We looked at 10 applications of the crowdsourcing concept for business. They cover the broad disciplines of marketing, advertising, product development, customer service, public relations, human resources, outsourcing, project management, Web development, coding, social media, and quality assurance. In some cases, crowdsourcing is the business. Some companies, such as Netflix, have put a mighty fine price tag on their crowdsourced efforts. Others, like Dell and Starbucks, utilize the concept on
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Companies such as Facebook, Google, and Foursquare regularly host events that give developers the keys to the code and let them carve it up, all in hopes of producing innovative new applications for the platform. At Foursquare's February hackathon, for example, 150 developers mixed and mingled with the company's engineers and got their hands dirty with the API. The results, according to Foursquare's blog: 25 pizza and 300 cups of coffee consumed, 15 hours of coding, and 39 new apps. The winner? The Dealio, who turned a suggestion from a Foursquare forum into an app that enables users to leave private messages for friends when they check in at a venue.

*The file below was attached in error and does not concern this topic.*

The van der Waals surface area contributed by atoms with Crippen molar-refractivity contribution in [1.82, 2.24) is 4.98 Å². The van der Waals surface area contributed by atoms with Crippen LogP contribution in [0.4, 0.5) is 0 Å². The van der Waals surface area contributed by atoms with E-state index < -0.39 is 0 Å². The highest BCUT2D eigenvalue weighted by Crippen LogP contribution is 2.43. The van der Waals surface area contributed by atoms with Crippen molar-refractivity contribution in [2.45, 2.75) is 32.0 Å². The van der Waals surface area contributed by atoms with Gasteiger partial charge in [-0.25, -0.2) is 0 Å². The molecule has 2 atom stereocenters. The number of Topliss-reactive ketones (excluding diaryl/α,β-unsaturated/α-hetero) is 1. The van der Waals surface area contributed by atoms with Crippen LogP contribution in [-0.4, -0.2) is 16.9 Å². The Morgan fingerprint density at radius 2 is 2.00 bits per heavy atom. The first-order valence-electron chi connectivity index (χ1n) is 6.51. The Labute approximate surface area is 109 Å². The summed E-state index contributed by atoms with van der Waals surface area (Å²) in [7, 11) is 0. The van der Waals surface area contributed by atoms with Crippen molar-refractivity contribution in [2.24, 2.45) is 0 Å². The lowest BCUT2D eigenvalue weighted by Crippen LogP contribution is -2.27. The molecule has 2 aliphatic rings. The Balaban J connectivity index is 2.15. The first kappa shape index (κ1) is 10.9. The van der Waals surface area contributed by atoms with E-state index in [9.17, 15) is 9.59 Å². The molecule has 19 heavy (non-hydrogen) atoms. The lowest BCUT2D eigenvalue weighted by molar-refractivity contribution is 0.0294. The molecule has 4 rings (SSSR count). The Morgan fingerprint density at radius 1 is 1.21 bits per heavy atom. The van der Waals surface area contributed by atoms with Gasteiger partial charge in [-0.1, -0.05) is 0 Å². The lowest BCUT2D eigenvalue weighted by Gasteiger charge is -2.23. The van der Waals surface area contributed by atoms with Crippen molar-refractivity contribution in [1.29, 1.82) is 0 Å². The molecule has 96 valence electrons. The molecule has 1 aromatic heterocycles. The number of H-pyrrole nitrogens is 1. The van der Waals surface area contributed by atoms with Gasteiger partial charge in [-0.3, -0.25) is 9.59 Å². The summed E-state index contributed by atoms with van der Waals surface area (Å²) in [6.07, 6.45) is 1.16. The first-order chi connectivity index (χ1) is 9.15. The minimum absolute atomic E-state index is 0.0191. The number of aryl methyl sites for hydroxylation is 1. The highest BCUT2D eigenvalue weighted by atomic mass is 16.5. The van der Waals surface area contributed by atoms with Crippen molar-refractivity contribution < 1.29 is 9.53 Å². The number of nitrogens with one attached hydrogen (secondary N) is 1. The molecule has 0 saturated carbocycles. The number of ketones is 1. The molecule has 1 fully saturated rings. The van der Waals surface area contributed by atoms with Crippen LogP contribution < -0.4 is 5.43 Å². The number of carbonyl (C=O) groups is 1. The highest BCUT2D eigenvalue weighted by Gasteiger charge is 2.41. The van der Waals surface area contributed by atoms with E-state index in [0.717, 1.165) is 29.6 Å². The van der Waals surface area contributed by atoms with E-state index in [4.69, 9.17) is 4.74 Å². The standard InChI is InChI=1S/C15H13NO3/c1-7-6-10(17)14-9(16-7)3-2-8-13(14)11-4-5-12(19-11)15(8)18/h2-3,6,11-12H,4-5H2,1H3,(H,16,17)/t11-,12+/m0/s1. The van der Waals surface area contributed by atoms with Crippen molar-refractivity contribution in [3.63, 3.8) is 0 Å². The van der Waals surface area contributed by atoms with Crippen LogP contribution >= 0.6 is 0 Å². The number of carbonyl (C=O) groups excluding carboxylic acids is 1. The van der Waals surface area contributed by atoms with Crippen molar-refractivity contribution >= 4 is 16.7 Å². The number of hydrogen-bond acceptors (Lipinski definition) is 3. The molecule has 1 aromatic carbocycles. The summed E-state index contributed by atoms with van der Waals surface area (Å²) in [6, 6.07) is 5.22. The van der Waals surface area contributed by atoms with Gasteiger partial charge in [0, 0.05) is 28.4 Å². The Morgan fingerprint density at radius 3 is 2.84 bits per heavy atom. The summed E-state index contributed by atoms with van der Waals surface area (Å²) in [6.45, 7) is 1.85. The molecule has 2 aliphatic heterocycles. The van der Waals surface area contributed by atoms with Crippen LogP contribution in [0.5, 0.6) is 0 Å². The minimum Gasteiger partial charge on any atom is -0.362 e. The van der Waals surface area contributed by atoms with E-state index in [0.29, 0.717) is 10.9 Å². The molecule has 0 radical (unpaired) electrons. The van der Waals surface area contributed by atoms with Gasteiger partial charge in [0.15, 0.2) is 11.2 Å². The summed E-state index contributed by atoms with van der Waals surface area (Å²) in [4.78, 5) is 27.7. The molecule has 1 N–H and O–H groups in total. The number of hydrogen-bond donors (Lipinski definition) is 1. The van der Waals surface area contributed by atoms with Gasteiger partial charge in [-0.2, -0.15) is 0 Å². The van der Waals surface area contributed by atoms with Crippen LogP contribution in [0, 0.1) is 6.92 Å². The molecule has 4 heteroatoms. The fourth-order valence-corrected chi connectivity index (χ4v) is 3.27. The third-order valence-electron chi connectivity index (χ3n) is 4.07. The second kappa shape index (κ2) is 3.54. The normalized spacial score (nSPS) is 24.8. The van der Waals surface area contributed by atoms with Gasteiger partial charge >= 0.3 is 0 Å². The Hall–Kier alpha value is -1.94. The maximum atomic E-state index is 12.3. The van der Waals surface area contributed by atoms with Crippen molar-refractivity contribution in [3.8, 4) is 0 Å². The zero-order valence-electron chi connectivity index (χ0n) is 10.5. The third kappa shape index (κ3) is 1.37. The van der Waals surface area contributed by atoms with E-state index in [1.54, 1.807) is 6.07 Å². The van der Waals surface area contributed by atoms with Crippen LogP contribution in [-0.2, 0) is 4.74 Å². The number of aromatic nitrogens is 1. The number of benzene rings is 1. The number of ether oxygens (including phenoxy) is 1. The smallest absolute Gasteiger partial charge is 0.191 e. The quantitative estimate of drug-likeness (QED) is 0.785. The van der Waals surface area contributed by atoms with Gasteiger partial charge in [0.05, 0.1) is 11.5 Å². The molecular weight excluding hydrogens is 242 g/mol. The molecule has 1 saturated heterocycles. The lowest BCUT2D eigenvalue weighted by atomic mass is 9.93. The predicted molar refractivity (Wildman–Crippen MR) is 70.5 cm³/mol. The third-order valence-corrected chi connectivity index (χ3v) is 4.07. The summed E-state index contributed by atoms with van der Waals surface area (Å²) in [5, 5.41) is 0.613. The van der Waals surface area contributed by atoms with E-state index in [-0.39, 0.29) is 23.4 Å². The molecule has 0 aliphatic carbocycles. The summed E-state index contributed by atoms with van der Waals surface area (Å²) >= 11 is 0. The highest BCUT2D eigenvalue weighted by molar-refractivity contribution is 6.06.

How Enterprises Are Attacking the IT Security EnterpriseTo learn more about what organizations are doing to tackle attacks and threats we surveyed a group of 300 IT and infosec professionals to find out what their biggest IT security challenges are and what they're doing to defend against today's threats. Download the report to see what they're saying.
2017 State of IT ReportIn today's technology-driven world, "innovation" has become a basic expectation. IT leaders are tasked with making technical magic, improving customer experience, and boosting the bottom line -- yet often without any increase to the IT budget. How are organizations striking the balance between new initiatives and cost control? Download our report to learn about the biggest challenges and how savvy IT executives are overcoming them.